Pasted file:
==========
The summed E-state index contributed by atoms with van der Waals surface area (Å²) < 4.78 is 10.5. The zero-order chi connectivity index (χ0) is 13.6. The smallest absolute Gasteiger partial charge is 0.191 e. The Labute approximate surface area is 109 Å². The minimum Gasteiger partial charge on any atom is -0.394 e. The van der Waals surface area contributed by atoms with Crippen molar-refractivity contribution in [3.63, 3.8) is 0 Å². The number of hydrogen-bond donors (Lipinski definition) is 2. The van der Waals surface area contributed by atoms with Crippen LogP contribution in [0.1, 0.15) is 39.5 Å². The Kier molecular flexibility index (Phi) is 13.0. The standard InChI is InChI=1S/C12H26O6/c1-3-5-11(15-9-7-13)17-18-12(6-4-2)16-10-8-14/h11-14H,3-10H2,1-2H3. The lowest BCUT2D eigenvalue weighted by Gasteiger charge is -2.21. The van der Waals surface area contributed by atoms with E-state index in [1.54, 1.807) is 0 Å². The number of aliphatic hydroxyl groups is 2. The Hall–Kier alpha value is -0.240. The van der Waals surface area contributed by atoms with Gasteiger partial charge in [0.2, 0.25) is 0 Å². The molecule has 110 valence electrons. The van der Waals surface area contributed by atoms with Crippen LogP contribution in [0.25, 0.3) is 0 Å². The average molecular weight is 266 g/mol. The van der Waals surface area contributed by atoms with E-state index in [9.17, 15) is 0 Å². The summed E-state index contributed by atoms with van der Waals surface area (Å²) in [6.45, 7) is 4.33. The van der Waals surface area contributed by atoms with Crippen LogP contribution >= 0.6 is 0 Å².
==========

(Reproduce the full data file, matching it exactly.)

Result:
The summed E-state index contributed by atoms with van der Waals surface area (Å²) < 4.78 is 10.5. The zero-order chi connectivity index (χ0) is 13.6. The smallest absolute Gasteiger partial charge is 0.191 e. The Labute approximate surface area is 109 Å². The minimum Gasteiger partial charge on any atom is -0.394 e. The van der Waals surface area contributed by atoms with Crippen molar-refractivity contribution in [3.63, 3.8) is 0 Å². The number of hydrogen-bond donors (Lipinski definition) is 2. The van der Waals surface area contributed by atoms with Crippen LogP contribution in [0.1, 0.15) is 39.5 Å². The Kier molecular flexibility index (Phi) is 13.0. The standard InChI is InChI=1S/C12H26O6/c1-3-5-11(15-9-7-13)17-18-12(6-4-2)16-10-8-14/h11-14H,3-10H2,1-2H3. The lowest BCUT2D eigenvalue weighted by Gasteiger charge is -2.21. The van der Waals surface area contributed by atoms with E-state index in [1.54, 1.807) is 0 Å². The number of aliphatic hydroxyl groups is 2. The Hall–Kier alpha value is -0.240. The van der Waals surface area contributed by atoms with Gasteiger partial charge in [0.2, 0.25) is 0 Å². The molecule has 110 valence electrons. The van der Waals surface area contributed by atoms with Crippen LogP contribution in [0.25, 0.3) is 0 Å². The average molecular weight is 266 g/mol. The van der Waals surface area contributed by atoms with E-state index in [9.17, 15) is 0 Å². The summed E-state index contributed by atoms with van der Waals surface area (Å²) in [6.45, 7) is 4.33. The van der Waals surface area contributed by atoms with Crippen LogP contribution >= 0.6 is 0 Å².